How the soil is prepared prior to seeding or transplanting can significantly affect the soil structure and the distribution pattern of applied amendments. The objective is to develop a deep consistent physical and chemical rooting profile, either by plowing or hand spading, turning the soil over as the means of uniform mixing. For soils high in clay and/or organic matter content, clods may form if the soil is tilled when wet, clods that can be difficult to break up and result in poor mixing. To keep such soils friable, they should be spaded or plowed only when slightly moist. Roto tilling a soil, although it does create a fine textured seed bed, can destroy the soil’s natural structure, and when the soil is wetted, it will puddle and a crust will form on the soil surface that will reduce water and air infiltration. A surface crust will easily form on silty-type soils following rain or irrigation, a crust that should be broken by periodic light tilling.
Adding manures and composts can contribute to the characteristics of the physio-chemical properties of some soils, particularly for natively sandy soils. However when applied indiscriminately, they can generate physical and chemical properties that will make for infertile soil conditions. With an increase in organic matter content, a soil will remain wet and cold longer in the early spring and will drain more slowly after a rainfall event or applied irrigation. High organic matter content soils tend to be sticky when wet, therefore more difficult to till when being prepared for seeding and/or transplanting. The elemental composition of the organic material applied should be known for the quantity of elements applied will contribute to the soil’s fertility status. How much and when an organic material should be applied to a soil is a difficult determination to make. The objective is to generate and maintain a soil that has a friable physical characteristic.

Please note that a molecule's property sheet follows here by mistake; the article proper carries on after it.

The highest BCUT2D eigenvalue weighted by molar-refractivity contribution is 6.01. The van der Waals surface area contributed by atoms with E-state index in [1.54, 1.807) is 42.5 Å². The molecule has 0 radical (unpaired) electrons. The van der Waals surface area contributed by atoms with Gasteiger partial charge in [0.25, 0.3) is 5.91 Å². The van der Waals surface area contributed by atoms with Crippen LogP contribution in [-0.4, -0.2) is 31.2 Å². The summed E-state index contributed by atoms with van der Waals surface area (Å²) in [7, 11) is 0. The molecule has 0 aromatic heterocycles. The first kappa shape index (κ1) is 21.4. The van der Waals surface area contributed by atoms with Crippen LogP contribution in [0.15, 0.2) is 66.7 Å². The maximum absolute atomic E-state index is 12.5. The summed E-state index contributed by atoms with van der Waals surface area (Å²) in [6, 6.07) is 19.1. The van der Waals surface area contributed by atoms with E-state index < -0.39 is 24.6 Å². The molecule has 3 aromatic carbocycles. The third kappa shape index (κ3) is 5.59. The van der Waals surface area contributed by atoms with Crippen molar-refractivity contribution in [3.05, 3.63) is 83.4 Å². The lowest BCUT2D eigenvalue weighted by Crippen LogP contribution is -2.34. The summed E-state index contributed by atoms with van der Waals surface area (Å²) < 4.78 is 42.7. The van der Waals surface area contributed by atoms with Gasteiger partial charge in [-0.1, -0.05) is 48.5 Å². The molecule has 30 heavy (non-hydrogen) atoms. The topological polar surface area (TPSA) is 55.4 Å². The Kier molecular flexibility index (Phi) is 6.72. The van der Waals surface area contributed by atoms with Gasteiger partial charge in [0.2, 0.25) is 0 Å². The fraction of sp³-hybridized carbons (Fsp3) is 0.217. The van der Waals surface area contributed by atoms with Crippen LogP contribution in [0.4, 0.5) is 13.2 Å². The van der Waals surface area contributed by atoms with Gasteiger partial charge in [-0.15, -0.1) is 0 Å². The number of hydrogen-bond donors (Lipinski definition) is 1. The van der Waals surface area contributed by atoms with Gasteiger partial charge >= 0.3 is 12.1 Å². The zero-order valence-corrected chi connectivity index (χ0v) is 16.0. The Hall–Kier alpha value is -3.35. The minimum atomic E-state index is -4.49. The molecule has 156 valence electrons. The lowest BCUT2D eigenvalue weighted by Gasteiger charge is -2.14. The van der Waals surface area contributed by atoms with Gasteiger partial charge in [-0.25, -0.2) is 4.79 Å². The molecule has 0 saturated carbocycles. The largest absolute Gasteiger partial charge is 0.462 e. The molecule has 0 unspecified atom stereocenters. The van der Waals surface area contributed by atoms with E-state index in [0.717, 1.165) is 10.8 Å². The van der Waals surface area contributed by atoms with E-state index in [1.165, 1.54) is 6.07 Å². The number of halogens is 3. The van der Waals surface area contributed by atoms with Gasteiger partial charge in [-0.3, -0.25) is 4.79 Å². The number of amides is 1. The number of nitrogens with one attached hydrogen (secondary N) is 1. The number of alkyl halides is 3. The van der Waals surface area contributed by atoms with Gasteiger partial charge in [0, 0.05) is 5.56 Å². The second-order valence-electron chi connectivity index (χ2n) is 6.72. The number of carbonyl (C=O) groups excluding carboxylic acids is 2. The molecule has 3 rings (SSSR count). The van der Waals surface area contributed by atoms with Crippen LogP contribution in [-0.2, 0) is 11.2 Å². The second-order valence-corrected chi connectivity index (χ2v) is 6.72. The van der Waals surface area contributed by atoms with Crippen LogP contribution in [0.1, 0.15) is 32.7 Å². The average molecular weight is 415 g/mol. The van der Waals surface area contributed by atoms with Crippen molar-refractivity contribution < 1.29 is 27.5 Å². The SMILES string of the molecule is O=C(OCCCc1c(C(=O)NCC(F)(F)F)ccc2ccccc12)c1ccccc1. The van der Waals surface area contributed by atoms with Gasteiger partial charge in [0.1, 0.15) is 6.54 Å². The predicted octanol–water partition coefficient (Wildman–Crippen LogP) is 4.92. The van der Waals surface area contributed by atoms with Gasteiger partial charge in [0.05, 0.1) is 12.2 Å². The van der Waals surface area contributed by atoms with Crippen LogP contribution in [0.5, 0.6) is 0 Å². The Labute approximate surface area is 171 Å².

Moisture stress – normally observed as plant wilting – is not an uncommon occurrence when either rainfall or applied irrigation water is insufficient to meet the plant water requirement, particularly on high atmospheric demand days. Plants can also wilt after a daytime rainfall event if the rain water is cold (less than the ambient air temperature) and/or when the soil becomes temporarily saturated creating a short period of anaerobic soil conditions. During periods of insufficient rainfall, knowing when to irrigate and how much to apply is not an easily made determination since adding too little or too much water can adversely affect plant growth. Between intermittent rainfall events, the objective is to irrigate so as to maintain some consistency of soil moisture conditions within the rooting profile. For best plant water utilization, apply irrigation water in the early morning hours or after sunset.